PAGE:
Home Away From Home, North Dakota

On to North Dakota

Twenty-one days and almost three weeks on the road. Wow! Things started out a little auspiciously this morning. I slept until after 7:00 which put us later preparing to leave. Jerry went out to move the car to the back of the coach because we could easily hook up right at our site. Then I tried to put the jacks up. Dang it, the battery was dead AGAIN despite have started the coach twice yesterday. Guess we’ll be using the battery disconnect at each stop which means we put down the front shade and it stays down for the duration of the stay. Kind of feels like a tomb inside because it’s so dark. Jerry moved the car back to the front of the coach and we jumped it again. Then I moved the car to the back to hook it up. The car was on a slight downward slope and Jerry couldn’t get it close enough to the coach to hook it up so I had to go in and back the RV up “just a little bit”. That’s scary. We finally got it attached, came in prayed and checked our Departure list and then Jerry looked at the dashboard only to see the check engine light on. The gauges were all reading fine so he decided to soldier on and keep a lookout on the gauges. About an hour into the 250-mile trip the tire pressure monitoring system began to beep. What now? We stopped in Belle Fourche for gas and Jerry checked the air pressure. It was perfect so he thinks possibly a bad battery in the sensor caused the alarm to go off. Guess we need to carry spare batteries for the TPMS.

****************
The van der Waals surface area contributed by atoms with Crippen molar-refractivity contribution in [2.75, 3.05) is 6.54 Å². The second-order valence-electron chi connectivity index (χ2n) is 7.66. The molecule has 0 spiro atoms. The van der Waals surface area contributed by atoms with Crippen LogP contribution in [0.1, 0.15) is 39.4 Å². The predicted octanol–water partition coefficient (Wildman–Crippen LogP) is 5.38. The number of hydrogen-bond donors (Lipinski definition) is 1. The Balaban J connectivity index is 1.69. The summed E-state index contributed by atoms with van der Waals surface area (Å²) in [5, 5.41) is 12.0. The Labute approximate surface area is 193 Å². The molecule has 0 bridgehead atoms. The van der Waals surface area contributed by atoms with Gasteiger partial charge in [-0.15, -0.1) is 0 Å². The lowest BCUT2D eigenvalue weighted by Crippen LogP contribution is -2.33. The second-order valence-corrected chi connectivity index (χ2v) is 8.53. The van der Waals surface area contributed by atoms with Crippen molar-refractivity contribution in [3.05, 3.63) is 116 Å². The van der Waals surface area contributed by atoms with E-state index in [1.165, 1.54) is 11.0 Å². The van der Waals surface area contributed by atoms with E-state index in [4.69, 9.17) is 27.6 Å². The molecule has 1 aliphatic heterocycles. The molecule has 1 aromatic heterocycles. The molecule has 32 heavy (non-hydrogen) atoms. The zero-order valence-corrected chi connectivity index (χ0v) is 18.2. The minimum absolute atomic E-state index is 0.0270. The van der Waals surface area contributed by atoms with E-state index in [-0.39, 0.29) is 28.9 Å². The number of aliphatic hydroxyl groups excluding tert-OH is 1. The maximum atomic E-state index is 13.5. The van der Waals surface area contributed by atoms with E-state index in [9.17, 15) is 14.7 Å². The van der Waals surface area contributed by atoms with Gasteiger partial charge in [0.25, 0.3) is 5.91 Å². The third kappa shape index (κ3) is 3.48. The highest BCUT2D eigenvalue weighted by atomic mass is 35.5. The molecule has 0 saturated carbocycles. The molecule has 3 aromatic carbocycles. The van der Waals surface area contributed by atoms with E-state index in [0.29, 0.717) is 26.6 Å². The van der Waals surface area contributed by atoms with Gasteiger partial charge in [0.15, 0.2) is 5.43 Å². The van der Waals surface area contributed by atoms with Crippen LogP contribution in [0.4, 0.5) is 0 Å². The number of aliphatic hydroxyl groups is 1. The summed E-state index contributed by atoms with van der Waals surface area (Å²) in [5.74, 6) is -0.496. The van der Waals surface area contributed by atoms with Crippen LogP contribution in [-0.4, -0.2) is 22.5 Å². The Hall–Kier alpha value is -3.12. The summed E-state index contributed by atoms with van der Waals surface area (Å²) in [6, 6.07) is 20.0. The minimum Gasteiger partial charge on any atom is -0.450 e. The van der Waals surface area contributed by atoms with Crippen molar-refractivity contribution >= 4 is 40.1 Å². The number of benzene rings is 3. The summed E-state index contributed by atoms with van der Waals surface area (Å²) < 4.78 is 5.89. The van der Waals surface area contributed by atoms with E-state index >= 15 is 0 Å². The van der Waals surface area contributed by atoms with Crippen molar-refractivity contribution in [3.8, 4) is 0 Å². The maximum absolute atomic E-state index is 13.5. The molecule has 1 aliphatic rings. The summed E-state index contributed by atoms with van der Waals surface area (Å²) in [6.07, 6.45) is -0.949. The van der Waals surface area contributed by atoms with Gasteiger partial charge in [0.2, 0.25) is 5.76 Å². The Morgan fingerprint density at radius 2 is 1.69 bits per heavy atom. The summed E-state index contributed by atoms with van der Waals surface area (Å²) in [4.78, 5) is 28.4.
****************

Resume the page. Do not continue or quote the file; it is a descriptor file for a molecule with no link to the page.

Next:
When we finally entered North Dakota, our 31st RV state, the land just went on and on. We saw gently sloping hills, vast grasslands, hayfields, occasional oil rigs (think that was South Dakota as well as North Dakota) and open land as far as the eye could see. Obviously, the land was farmed but we saw few structures. Sixteen miles per hour winds buffeted us some but otherwise, it was an easy drive. Although our four-lane ended in Belle Fourche, the two-lane was an easily traveled road, wide enough with no drop-offs. And then we ran into road construction. Of course, but it was just a brief section.

As we neared Theodore Roosevelt State Park, we could see that we were entering the end of the Badlands. Two weeks ago we were in Interior in the Badlands and today in Medora, ND in the Badlands. As we were driving along just seven miles from our destination someone flagged us down and told us to pull over. Uh o – what? One of our locked bins had come open. That’s the first time that has ever happened. I was afraid something was wrong with the car. I am very leery when putting the car into towed capability and always doubt that I have done it correctly. You would think that after four years of towing flat down I would be an old pro but not so. I have an instruction list and I “try” to follow it line by line every time. This morning I couldn’t get it to work because I had skipped a step and you can’t do that.